A while back, Tman and I ordered a few Mosin rifles that we refinished.

Here's a picture of my two.

They both shot "Okay", but nothing very impressive.


I shot the top one today and here's a sample of the groups we got at 50 yards shooting Russian 1949 Light Ball.

As you can see, nothing to write home about.

In fact, most groups were even bigger than this one.

But we decided we would try a trick we've had some success with in the past.

We decided to place a small piece of cork between the stock and the front of the barrel to put some upwards pressure on the barrel.

Sometimes this helps the barrel "settle down" and shoot better.


I removed the barrel bands and the upper hand guard.


I then loosened the two action screws to allow us to place the cork under the barrel.


Tman then placed the cork under the front of the barrel.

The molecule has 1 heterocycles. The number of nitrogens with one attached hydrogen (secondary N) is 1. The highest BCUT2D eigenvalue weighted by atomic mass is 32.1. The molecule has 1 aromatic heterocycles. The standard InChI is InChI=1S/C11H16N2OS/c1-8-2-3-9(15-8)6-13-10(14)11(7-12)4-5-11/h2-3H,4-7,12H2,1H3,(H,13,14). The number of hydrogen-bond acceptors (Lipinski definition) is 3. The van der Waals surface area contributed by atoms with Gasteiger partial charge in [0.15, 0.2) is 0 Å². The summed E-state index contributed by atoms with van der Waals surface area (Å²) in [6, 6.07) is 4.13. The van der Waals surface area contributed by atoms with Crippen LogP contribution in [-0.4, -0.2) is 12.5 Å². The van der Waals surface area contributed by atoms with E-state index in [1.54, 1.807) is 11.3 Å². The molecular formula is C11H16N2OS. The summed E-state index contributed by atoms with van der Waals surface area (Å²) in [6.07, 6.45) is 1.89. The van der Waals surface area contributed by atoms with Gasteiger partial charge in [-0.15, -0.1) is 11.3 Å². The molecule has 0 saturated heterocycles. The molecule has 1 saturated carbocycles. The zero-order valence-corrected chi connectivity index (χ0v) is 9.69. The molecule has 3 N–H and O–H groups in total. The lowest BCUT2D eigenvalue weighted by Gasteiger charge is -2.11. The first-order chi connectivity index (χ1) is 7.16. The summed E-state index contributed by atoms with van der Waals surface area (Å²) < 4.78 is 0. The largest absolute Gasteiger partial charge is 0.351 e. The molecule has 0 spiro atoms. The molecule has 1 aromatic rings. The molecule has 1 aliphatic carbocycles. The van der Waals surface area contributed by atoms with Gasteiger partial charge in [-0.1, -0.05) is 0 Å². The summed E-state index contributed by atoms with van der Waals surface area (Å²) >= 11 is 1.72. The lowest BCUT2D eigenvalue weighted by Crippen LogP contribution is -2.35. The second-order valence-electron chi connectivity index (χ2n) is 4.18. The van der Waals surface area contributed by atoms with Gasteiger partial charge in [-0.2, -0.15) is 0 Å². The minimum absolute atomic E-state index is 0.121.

There was so much room that we had to use two pieces of cork and double-up on the thickness.


We had to trim it a little to keep it from sticking out too much.


We put it all back together and you can still see a little of the cork, but I can fix that by coloring the cork with a Sharpie Pen when I get home.


Our friend Boyd had come to the range to visit with us and I asked him to give it a try.

He said that he wasn't shooting because he broke his ankle and was recovering.

I told him he didn't need an ankle to shoot and to get on the rifle.

Boyd is a Double Distinguished Marksman, in both Pistol and Rifle, and he can shoot.


Here's his first group after the cork.

Here's his first group after the cork.​

Then I got on the rifle and shot this one.

Not bad for 59 year old military surplus ammunition.



If you have an old C&R rifle that is not shooting like you think it ought to, try a piece of cork.

It might shrink those groups to a nice size.